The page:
Teenage math for Dad: Everything equals fifty-fifty

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Hope you had a great Memorial Day weekend. Mine was great, and crappy.

My next door neighbors moved out on Friday. Nice couple, kids grown and long-gone. I liked them a lot, but it was a good move for them. They’re going to a smaller place that’s closer to work. Happy for them.

The Brennan Estate on Memorial Day. (Photo by Mike Brennan)
The Brennan Estate on Memorial Day.
(Photo by Mike Brennan)

A new family apparently moved in the next day. Based on what I heard from over the fence on Memorial Day, they have 37 screaming, swimming children under 5 years old.

Good news, bad news.

Let’s face it, most two-day weekends have the opportunity to be a little of each. At least for me.

Throw in an extra day? Just improves the odds of a mis-step for every great step, a bogie for every birdie, a recalled hummus for every perfect appetizer.

I don’t know, maybe you have an ideal, blue skies, everything is always perfectly in place kind of life. More likely, you’re a little bit like me, and living a 50-50 life.

Fifty percent is pretty good. Decent job. A place to live that you like. Love of your life is in your life. Offspring that you love. Reasonably good health, all the way around. A couple of bucks in your pocket. There are plenty of days when I feel exactly like that. I even sing that ‘Happy’ song when it comes on the radio. Every six minutes.

Then there’s the other 50 percent. I think we all know those days.

Maybe more than half the time. The song is called “Crappy” on those days.

You wish you had a different/better/more lucrative job. Always repairs, or something to improve at home, and unexpected costs to just stay even. The ups and downs of your romantic life.

Your kids are teenagers (do I even need to explain the ups and downs of that?) You’re tired, you’re sore, You’re old(er). A bruise, a bump, a lump.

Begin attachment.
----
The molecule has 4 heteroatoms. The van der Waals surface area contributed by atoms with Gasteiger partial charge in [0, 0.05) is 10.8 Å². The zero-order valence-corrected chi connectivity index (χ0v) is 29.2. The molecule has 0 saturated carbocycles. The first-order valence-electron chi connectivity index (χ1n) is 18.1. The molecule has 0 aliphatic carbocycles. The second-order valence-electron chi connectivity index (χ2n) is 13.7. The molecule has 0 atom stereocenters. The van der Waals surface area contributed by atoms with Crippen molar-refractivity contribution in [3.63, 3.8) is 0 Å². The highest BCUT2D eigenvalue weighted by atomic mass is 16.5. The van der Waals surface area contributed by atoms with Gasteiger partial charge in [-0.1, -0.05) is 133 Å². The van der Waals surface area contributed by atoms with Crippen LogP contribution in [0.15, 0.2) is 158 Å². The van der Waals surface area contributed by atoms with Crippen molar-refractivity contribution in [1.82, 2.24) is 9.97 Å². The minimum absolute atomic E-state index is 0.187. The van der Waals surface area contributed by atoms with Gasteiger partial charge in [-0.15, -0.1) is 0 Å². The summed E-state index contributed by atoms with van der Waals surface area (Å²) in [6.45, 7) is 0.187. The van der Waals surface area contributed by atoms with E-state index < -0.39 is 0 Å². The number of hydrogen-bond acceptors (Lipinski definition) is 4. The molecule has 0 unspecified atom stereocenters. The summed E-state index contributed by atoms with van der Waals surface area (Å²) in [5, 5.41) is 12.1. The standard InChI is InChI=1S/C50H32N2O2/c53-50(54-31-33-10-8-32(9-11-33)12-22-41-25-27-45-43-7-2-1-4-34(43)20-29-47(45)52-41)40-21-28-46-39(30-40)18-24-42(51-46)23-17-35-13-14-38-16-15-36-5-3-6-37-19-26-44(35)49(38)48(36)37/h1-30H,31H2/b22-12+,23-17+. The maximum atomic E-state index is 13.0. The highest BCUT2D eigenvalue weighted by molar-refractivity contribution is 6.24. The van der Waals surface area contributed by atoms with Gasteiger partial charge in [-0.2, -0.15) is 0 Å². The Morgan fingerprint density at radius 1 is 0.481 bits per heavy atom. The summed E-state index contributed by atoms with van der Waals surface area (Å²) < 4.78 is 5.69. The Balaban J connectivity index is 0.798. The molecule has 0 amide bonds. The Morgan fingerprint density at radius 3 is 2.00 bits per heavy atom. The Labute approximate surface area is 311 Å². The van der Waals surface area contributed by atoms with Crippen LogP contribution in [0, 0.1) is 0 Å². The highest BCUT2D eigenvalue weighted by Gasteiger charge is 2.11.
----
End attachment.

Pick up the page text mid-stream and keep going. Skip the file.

And of course, everything costs more – especially in L.A.

For every Ying, there’s a Yang. For every Thing, there’s a Gol Dang!

It’s 50-50.

My firstborn (Photo by Mike Brennan)
My firstborn
(Photo by Mike Brennan)

•••• •••• ••••• •••• ••••

Sunday was my brother’s birthday — the fifth born in our family. And my brother in-law’s birthday — the fourth born in his family. And my son’s birthday — my first-born. That’s the order in which I met them, but it’s the last one that’s the most impactful.

My first born is now 17 years old. Which is a great thing. And a problem.

It’s great because he’s big and strong, smart and healthy. It’s a problem … because he’s 17.

Despite his refusal to believe this fact, I was also 17 once. For a whole year. I know what 17 feels like, looks like and lies like. I know what 17 year olds want, what they fear, what they need … and how incredibly stupid their parents are.

My parents got so smart by the time I was 20.

•••• •••• ••••• •••• ••••

It is hard to believe how much my life changed 17 years ago. I’d been living in L.A. less than a year. We’re pregnant with our first child; about to introduce our very own L.A. native to the world.

It’s a relatively by-the-books pregnancy. He’s due on May 25th, but everyone tells us first babies are never on time.